Days after the official end of the hurricane season, which is October 31st, a powerful storm named Sandy, after killing several hundred people in the Caribbean, came barreling up the East Coast. It smashed into the New York-New Jersey area causing well over 100 deaths, and massive devastation and destruction. Some people, even now, are without power. With about a week to go before the election, Sandy gave the President an opportunity to act…..presidential. Obama took the day off from campaigning and went to New Jersey, met with Republican governor Chris Christie, and pledged all available Government assistance to helped the people affected by this tragedy. Christie put his arm around the Obama, thanked him profusely, and was generous in his praise of the President. It should be noted that Chris Christie is one of the shining new stars in the Republican party. Earlier this year, even the grand duchess of right-wing whackoville, none other than Ann Coulter herself, had endorsed Christie for president and pushed for his nomination. Now here he was making kind remarks about Obama.

The next day, Republicans across the nation were outraged by the Governor’s kind words. They called in to talk radio, went on TV, etc. to express their apoplexy over Christie actually being civil to the President of the United States. Didn’t he know that when it came to Obama, it was every Republican’s mission to bash and demonize him? Being civil? How un-Republican was that? Christie, who is still working 24/7 in recovery efforts for the people of New Jersey, as far as Republicans were concerned, went from star status to the dog house. But the chance to act presidential was therapeutic for Obama. Romney’s momentum in the polls was stopped and Obama’s fortunes began to rise. The rest, as they say at Yankee Stadium, is history. ┬áPolls taken of voters after the Obama victory, found that 42% stated that Obama’s presidential appearance with Governor Christie the day after Sandy struck, was a significant factor in making their voting choice. It was as if the universe was giving the middle finger to Romney, who until then, had led such a charmed and privileged life.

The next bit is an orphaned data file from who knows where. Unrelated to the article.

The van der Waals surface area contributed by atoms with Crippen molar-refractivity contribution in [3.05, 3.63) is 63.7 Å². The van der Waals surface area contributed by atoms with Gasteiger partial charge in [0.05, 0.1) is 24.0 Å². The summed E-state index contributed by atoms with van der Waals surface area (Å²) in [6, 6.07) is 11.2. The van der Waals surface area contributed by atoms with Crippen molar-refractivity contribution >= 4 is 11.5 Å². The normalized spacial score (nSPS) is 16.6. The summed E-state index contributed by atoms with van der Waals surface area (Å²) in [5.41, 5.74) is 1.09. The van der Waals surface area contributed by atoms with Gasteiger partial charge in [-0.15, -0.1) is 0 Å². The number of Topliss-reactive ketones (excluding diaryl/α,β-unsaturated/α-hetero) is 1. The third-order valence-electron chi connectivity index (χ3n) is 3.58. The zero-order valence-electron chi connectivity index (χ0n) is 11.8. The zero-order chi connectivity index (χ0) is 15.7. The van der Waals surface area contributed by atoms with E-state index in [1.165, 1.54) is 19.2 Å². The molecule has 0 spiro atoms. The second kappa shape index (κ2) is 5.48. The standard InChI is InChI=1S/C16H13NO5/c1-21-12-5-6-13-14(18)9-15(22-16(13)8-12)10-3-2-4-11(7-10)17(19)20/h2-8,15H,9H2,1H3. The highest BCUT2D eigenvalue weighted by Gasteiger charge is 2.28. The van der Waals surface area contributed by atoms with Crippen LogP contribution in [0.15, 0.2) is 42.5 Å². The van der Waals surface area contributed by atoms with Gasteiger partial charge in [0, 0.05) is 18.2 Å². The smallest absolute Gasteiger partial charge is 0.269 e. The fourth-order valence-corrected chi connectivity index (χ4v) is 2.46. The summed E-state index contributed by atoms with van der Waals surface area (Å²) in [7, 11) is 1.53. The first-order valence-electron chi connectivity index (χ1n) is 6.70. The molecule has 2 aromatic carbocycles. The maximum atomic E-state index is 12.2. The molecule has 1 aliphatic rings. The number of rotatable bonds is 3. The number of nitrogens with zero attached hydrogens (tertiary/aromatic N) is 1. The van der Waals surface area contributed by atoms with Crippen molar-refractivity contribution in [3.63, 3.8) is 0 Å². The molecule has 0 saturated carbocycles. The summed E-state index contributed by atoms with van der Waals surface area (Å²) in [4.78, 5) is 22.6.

It should be noted, however, that being on the winning side of an election is a lot like being in the home town of the winning team of the world series or supper bowl. There is great euphoria the night of the victory, singing and dancing, and parades and celebrations for a few days after that. Then reality sets in with full force. You still have to drag yourself out of bed in the morning, and get stuck in rush hour traffic as you schlep your way into the office. The screaming little ones in your family have to get fed, the chores have to be done, the house has to be cleaned, food shopping is necessary, bills have to be paid, and your rotten-to-the-core teenager will continually remind you of how clueless you are as to what really matters in this world. People will get sick, some will die, and babies will be born. For almost everyone, the rhythms and patterns of their lives will continue unchanged no matter who is elected. In the end, most people will come to realize that their successes or failures, their joys or sorrows, and the end results of the lives they lead, will depend almost totally on the nature of their actions, or inactions as the case may be.

One last thing. The Senate race in Massachusetts resulted in the election of a woman named Elizabeth Warren. For those of you unfamiliar with her background, she was a Harvard professor who President Obama picked as the first chief of the Consumer Financial Protection Agency. For the dying breed of true blue liberals in this country, she is considered a rock star. Except for Barack Obama in 2008, no one has been hailed as the true defender of the liberal faith since Bobby Kennedy, before was shot and killed in 1968, the way Elizabeth Warren is being hailed today by liberal followers. She is already considered as a powerful candidate for the Democratic nomination in 2016. (Don’t, for a moment, think that the race for 2016 didn’t start on November 7th, the day after the election.) In any event, wouldn’t it be neat, if the choice in 2016 came down to Elizabeth Warren for the Democrats, and Sarah Palin for the Republicans. Now that would be a race worth writing about.